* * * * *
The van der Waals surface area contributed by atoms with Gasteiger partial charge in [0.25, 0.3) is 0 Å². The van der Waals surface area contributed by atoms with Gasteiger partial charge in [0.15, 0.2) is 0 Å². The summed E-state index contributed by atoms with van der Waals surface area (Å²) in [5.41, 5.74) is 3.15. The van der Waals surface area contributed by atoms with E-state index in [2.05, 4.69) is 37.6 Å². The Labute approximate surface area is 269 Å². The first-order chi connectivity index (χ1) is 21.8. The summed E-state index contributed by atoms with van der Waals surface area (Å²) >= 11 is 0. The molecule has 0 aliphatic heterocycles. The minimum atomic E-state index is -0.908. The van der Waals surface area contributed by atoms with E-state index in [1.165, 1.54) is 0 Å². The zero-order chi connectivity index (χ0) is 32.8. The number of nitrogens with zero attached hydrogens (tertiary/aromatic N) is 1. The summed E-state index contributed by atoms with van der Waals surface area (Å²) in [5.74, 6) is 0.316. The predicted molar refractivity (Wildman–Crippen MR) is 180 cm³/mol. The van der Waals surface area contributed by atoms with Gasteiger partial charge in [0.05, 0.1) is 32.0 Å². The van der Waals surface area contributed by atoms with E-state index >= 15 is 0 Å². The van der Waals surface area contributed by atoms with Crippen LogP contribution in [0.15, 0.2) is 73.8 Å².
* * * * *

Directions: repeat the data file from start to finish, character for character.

The van der Waals surface area contributed by atoms with Gasteiger partial charge in [0.25, 0.3) is 0 Å². The van der Waals surface area contributed by atoms with Gasteiger partial charge in [0.15, 0.2) is 0 Å². The summed E-state index contributed by atoms with van der Waals surface area (Å²) in [5.41, 5.74) is 3.15. The van der Waals surface area contributed by atoms with E-state index in [2.05, 4.69) is 37.6 Å². The Labute approximate surface area is 269 Å². The first-order chi connectivity index (χ1) is 21.8. The summed E-state index contributed by atoms with van der Waals surface area (Å²) >= 11 is 0. The molecule has 0 aliphatic heterocycles. The minimum atomic E-state index is -0.908. The van der Waals surface area contributed by atoms with E-state index in [1.165, 1.54) is 0 Å². The zero-order chi connectivity index (χ0) is 32.8. The number of nitrogens with zero attached hydrogens (tertiary/aromatic N) is 1. The summed E-state index contributed by atoms with van der Waals surface area (Å²) in [5.74, 6) is 0.316. The predicted molar refractivity (Wildman–Crippen MR) is 180 cm³/mol. The van der Waals surface area contributed by atoms with Gasteiger partial charge in [0.05, 0.1) is 32.0 Å². The van der Waals surface area contributed by atoms with E-state index >= 15 is 0 Å². The van der Waals surface area contributed by atoms with Crippen LogP contribution in [0.15, 0.2) is 73.8 Å².